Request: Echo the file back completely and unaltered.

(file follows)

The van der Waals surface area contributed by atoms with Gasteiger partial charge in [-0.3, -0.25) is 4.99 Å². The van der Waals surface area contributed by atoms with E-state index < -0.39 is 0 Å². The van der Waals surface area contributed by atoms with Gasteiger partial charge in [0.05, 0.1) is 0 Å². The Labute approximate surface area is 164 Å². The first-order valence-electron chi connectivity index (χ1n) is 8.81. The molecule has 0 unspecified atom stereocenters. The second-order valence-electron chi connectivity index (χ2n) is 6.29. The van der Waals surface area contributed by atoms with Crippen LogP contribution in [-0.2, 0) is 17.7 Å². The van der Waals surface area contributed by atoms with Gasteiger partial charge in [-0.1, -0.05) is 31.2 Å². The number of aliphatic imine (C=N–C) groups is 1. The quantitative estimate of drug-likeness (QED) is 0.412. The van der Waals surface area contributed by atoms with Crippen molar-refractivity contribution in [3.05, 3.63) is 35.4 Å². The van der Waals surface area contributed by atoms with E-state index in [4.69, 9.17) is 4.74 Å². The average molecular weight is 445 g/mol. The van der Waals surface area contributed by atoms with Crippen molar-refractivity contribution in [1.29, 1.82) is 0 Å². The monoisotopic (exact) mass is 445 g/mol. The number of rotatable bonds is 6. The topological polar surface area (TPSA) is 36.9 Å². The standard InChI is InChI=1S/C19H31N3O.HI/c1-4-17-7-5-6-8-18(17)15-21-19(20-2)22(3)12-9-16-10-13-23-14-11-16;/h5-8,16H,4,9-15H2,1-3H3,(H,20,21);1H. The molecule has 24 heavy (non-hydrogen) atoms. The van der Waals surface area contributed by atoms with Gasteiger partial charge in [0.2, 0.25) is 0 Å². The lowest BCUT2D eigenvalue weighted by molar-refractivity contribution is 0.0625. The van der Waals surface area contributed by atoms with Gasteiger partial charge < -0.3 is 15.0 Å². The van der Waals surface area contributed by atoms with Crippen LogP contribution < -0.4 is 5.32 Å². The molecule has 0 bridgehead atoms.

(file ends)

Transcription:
The van der Waals surface area contributed by atoms with Gasteiger partial charge in [-0.3, -0.25) is 4.99 Å². The van der Waals surface area contributed by atoms with E-state index < -0.39 is 0 Å². The van der Waals surface area contributed by atoms with Gasteiger partial charge in [0.05, 0.1) is 0 Å². The Labute approximate surface area is 164 Å². The first-order valence-electron chi connectivity index (χ1n) is 8.81. The molecule has 0 unspecified atom stereocenters. The second-order valence-electron chi connectivity index (χ2n) is 6.29. The van der Waals surface area contributed by atoms with Crippen LogP contribution in [-0.2, 0) is 17.7 Å². The van der Waals surface area contributed by atoms with Gasteiger partial charge in [-0.1, -0.05) is 31.2 Å². The number of aliphatic imine (C=N–C) groups is 1. The quantitative estimate of drug-likeness (QED) is 0.412. The van der Waals surface area contributed by atoms with Crippen molar-refractivity contribution in [3.05, 3.63) is 35.4 Å². The van der Waals surface area contributed by atoms with E-state index in [4.69, 9.17) is 4.74 Å². The average molecular weight is 445 g/mol. The van der Waals surface area contributed by atoms with Crippen molar-refractivity contribution in [1.29, 1.82) is 0 Å². The monoisotopic (exact) mass is 445 g/mol. The number of rotatable bonds is 6. The topological polar surface area (TPSA) is 36.9 Å². The standard InChI is InChI=1S/C19H31N3O.HI/c1-4-17-7-5-6-8-18(17)15-21-19(20-2)22(3)12-9-16-10-13-23-14-11-16;/h5-8,16H,4,9-15H2,1-3H3,(H,20,21);1H. The molecule has 24 heavy (non-hydrogen) atoms. The van der Waals surface area contributed by atoms with Gasteiger partial charge in [0.2, 0.25) is 0 Å². The lowest BCUT2D eigenvalue weighted by molar-refractivity contribution is 0.0625. The van der Waals surface area contributed by atoms with Gasteiger partial charge < -0.3 is 15.0 Å². The van der Waals surface area contributed by atoms with Crippen LogP contribution < -0.4 is 5.32 Å². The molecule has 0 bridgehead atoms.